In order to survive in an overpopulated future, seven sisters use the alias "Settman" to skirt a law forbidding siblings. (Image via The Verge)

In Netflix’s new film “What Happened to Monday,” writers Max Botkin and Kerry Williamson collaborated with director Tommy Wirkola, who worked on “Dead Snow,” to depict what they believe might happen to the Earth if nothing is done to reverse climate change.

Here’s the breakdown. The film begins by reminding viewers of the massive population boom that has taken place in the last century, before then jumping to 2073, where the world’s population has doubled. With so many people to feed, food slowly grows scarce.

“In the last 50 years, we’ve doubled our population, tripled the amount of food and water we use and we have quadrupled the use of fossil fuels,” the film begins. “Every four days, there’s a million more people on the planet.”

In the film, this lack of food spurs European countries to make rash decisions, which leads them to embrace artificially grown food. However, as a result of genetic modifications gone wrong, humans become prone to multiple births or genetic defects. The narrator then intones, “The solution is now feeding the problem.”

To cope, politician Dr. Nicolette Cayman introduces the idea of the “one child per family” rule, known as the “Child Allocation Act” in the film, which states that if you had more than one child, the younger siblings would be put to sleep through cryogenics until the world would become more habitable. To ensure people were following these regulations, the government issued bracelets that could be scanned in order to identify people at various checkpoints throughout cities. When scanned, the bracelets present your face and information, along with data that states if you have a sibling or not. If another sibling is present, police are informed and, upon arrival, take the child away to be put to rest.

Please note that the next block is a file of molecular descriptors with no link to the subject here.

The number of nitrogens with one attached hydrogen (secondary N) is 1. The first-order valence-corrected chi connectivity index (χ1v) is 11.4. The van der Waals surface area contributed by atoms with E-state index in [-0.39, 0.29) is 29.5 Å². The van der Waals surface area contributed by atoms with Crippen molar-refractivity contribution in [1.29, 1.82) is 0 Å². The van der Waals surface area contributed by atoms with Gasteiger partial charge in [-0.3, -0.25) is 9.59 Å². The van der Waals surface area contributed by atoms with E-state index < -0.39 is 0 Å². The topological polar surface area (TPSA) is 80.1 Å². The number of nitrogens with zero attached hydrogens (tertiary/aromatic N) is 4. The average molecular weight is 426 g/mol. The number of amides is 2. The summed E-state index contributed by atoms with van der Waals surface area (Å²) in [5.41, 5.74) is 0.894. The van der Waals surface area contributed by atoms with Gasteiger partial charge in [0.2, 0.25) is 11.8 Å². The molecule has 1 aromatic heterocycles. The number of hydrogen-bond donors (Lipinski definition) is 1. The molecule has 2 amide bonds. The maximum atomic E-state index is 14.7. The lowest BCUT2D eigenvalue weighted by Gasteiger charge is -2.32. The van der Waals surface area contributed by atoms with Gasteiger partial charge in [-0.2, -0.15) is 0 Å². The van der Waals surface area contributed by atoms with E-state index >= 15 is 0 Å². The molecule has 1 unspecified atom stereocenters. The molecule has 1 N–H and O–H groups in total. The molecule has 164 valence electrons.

This is where things become interesting. Not long into the movie, we are introduced to the grandfather, William Dafoe, of seven children. After losing his daughter to childbirth, he wants his daughter’s legacy to continue on. To do so, he raises the children secretly in his apartment, an illegal act he manages to keep concealed from the government. In order to keep their identities secret, the technologically inclined Defoe creates seven bracelets under the same identity of Karen Settman, the children’s mother’s name.

While in the comfort of their own home, the children go by names in the order of which they were born, and since there were seven, they are named Monday, Tuesday, Wednesday, etc., all the way to Sunday. On whichever day of the week it was, that child would go out for the day under the alias of Settman. However, when one of the sisters goes missing, the children go on a journey to see “What Happened to Monday.” In doing so, they begin to unravel the secrets that are hidden within their government and the Child Allocation Act.

The biggest hypothetical “What Happened to Monday” examines is how, within just a few decades, overpopulation will begin to affect the lives of millions across the globe. The idea that the Earth gains another million people every four days might sound asinine, but it helps get the message across. In fact, it brings up an important question: What must be done in order to combat overpopulation?

In the film, governments solve the problem by greenlighting genetically modified foods and implementing a version of universal birth control. Introducing a government that takes the “by any means necessary” approach challenges viewers to imagine what real governments will do to preserve the future. Obviously, people in positions of power do not want to see others die, so what should they do? What would you do? “What Happened to Monday,” then, uses a fictional guise to tackle the very real topics of population control, food preservation and hierarchy of human value.

Actress Noomi Rapace (“The Girl with the Dragon Tattoo”) delivers an awesome performance, taking over several different personalities. Her role as Monday, Tuesday, Wednesday, Thursday, Friday, Saturday and Sunday show the everyday life of people living in this future, having to hide order to survive. “What Happened to Monday” revolves around complex issues, and it’s imperative to look at the film through an analytical lens and understand its importance.

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